# Why does this show that $\frac{0}{0}= 1$?

So I was learning how to divide polynomials and I was making this one...

$$\frac{x^2+3x+2}{x+1}=x+2$$

When I graph the equation in Desmos, it looks like when $$x = -1$$ we have undefined in one part of the equation and $$1$$ in the other, when we solve $$x = -1$$ the left side ends up being $$\frac{0}{0}$$ while the right side becomes $$1$$... Both functions are by the way exactly the same with the exception that for $$x=-1$$ one has a blank point and the other doesn't.

Does that means then that, it is at least possible to divide $$\frac{0}{0}$$ or that $$x+2$$ is NOT equal to the polynomial division?

Thanks!

• No, it simply means that the two expressions are equal wherever they are both defined. Commented Jun 10, 2020 at 2:45
• I remember reading once some kind of proof that said that for example... if x = 0.999... 10x=9.999.... 10x-x = 9x = 9 therefore x= 9/9 = 1 That came to my mind after I solved that one... Commented Jun 10, 2020 at 2:50
• @Adolf, that is true. Commented Jun 10, 2020 at 2:51
• Why in this case it isn't? Seems perfectly logical... Commented Jun 10, 2020 at 2:53
• You are circling around the concept of a "limit" which gives us a vocabulary to analyze functions as they get arbitrarily close to a critical point. While still cannot say $\frac {0}{0}$ has any value, we can discuss functions as they approach this $\frac {0}{0}$ condition. Commented Jun 10, 2020 at 2:54

From $$\frac{2(x^2+3x+2)}{x+1} = 2(x+2)$$, we discover by exactly the same method that $$0/0 = 2$$. In fact, from $$\frac{k(x^2+3x+2)}{x+1} = k(x+2)$$, we discover that $$0/0 = k$$ for any $$k$$ you like.

But if $$a = b$$ and $$a = c$$, we must have $$b = c$$. This means $$1 = 0/0 = 2$$, which is clearly nonsense. (In fact, we have $$k = 1$$ for any $$k$$ you like, which is even more clearly nonsense.)

The difficulty is you have read that equals sign as promising more than it actually does. In the form $$f = g$$ where $$f$$ and $$g$$ are functions, the equality only promises that $$f$$ and $$g$$ give the same output values for a given input value. This claim is only possible when that input value is in both of their domains. Equality of functions only happens at points where both functions are defined.

The resolution to your question is "$$x-2$$ is equal to the polynomial division but may or may not be the same function as $$x-2$$ depending on what domain you assign to that polynomial." Remember every function has a domain. Two functions given by the same recipe, "$$x-2$$" but with different domains are different functions. The maximal domain of the rational function $$\frac{x^2+3x+2}{x+1}$$ is $$(-\infty, -1) \cup (-1,\infty)$$. (I say "maximal domain" because the convention is that a function has its maximal domain unless specified otherwise.) On that domain the quotient is the same as $$x-2$$, but now we have an ambiguity. Do we mean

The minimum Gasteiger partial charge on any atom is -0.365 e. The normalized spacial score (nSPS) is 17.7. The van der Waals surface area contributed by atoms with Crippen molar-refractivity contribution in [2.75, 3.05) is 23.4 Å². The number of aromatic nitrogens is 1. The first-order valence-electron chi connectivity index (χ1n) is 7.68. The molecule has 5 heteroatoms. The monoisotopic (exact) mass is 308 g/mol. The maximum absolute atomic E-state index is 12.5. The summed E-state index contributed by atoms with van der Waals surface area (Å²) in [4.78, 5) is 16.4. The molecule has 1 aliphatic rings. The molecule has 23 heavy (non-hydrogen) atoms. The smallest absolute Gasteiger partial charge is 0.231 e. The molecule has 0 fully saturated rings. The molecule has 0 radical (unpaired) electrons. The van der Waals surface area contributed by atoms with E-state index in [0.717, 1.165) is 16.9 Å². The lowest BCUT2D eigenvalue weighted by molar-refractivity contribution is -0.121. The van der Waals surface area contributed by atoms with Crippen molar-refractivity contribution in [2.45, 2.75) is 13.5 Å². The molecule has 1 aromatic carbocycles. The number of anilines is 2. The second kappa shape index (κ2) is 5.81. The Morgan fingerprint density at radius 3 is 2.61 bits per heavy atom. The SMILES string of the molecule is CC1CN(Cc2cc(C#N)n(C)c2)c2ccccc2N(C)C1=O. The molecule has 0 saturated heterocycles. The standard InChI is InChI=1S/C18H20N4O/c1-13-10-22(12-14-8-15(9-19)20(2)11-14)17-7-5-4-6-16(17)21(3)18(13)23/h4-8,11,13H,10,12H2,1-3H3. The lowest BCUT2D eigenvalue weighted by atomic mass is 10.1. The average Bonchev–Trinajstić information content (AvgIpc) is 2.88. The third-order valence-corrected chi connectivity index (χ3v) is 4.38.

• $$x-2$$ with domain $$(-\infty, -1) \cup (-1,\infty)$$ or
• $$x-2$$ with domain $$(-\infty, \infty)$$?

We can't tell which is meant from what is written. The quotient is equal to both of these functions. These two functions are equal (recall that this is because equality only inspects the functions where both are defined).

The quotient is exactly the same function as "$$x-2$$ with domain $$(-\infty, -1) \cup (-1,\infty)$$" (some values and same domains). The quotient is equal to "$$x-2$$ with domain $$(-\infty, \infty)$$" (same values on their common domain). When you wrote "$$x-2$$", which of these two functions did you mean?

Eric's answer deals well with the domains of functions, but I wanted to add an answer more specifically about $$0/0$$. $$0/0$$ is undefined, not because it is nothing, but because it could be anything. Remember, division is the reverse of multiplication. So, when we say, for instance, $$8 / 2$$, what we are asking for is the number, when multiplied by $$2$$, will yield $$8$$.

So, for $$0/0$$, we are asking for the number, when multiplied by zero, will be zero. Well, that's any number. That is why it is undefined. Not that there is necessarily no answer, but because, when you have a zero multiplier, it destroys all the information that used to be there, so you can't reverse the process. In fact, this was one of the reasons why zero was not originally a number. Since you could not divide by it, they thought it couldn't actually be a number.

Anyway, even though $$0/0$$ is generally nonsense (because it could mean anything), you actually can use some tools to figure out what it is supposed to mean in some particular case. In calculus, we call these "limits". What you can do is, rather than put in $$-1$$ for $$x$$, put in a number that is infinitely close to $$-1$$. Let us use $$\epsilon$$ as a value that is infinitely small, an infinitesimal. Therefore, let us substitute in $$(-1 + \epsilon)$$ in for $$x$$ and see what jumps out:

$$\frac{x^2 + 3x + 2}{x + 1} \\ =\frac{(-1 + \epsilon)^2 + 3(-1 + \epsilon) + 2}{(-1 + \epsilon) + 1} \\ =\frac{1 + -2\epsilon + \epsilon^2 + -3 + 3\epsilon + 2}{\epsilon} \\ =\frac{\epsilon^2 + \epsilon}{\epsilon} \\ =\frac{\epsilon(\epsilon + 1)}{\epsilon} \\ =\epsilon + 1$$

So, what is $$\epsilon + 1$$? Since $$\epsilon$$ is an infinitely small value, $$\epsilon + 1$$ is infinitely close to $$1$$. In other words, when $$x$$ is infinitely close to $$-1$$, the result is infinitely close to $$1$$. A technical way of saying this is "the limit as $$x$$ approaches $$-1$$ is $$1$$." This technique works well for smooth, continuous functions.

So, in summary, the reason why $$0/0$$ is undefined is that it could be any value - it is not possible to tell what the value should be just using the formula as-is. However, by pushing the formula an infinitely small amount one way or another, we can see what the value should be in our particular version of $$0/0$$.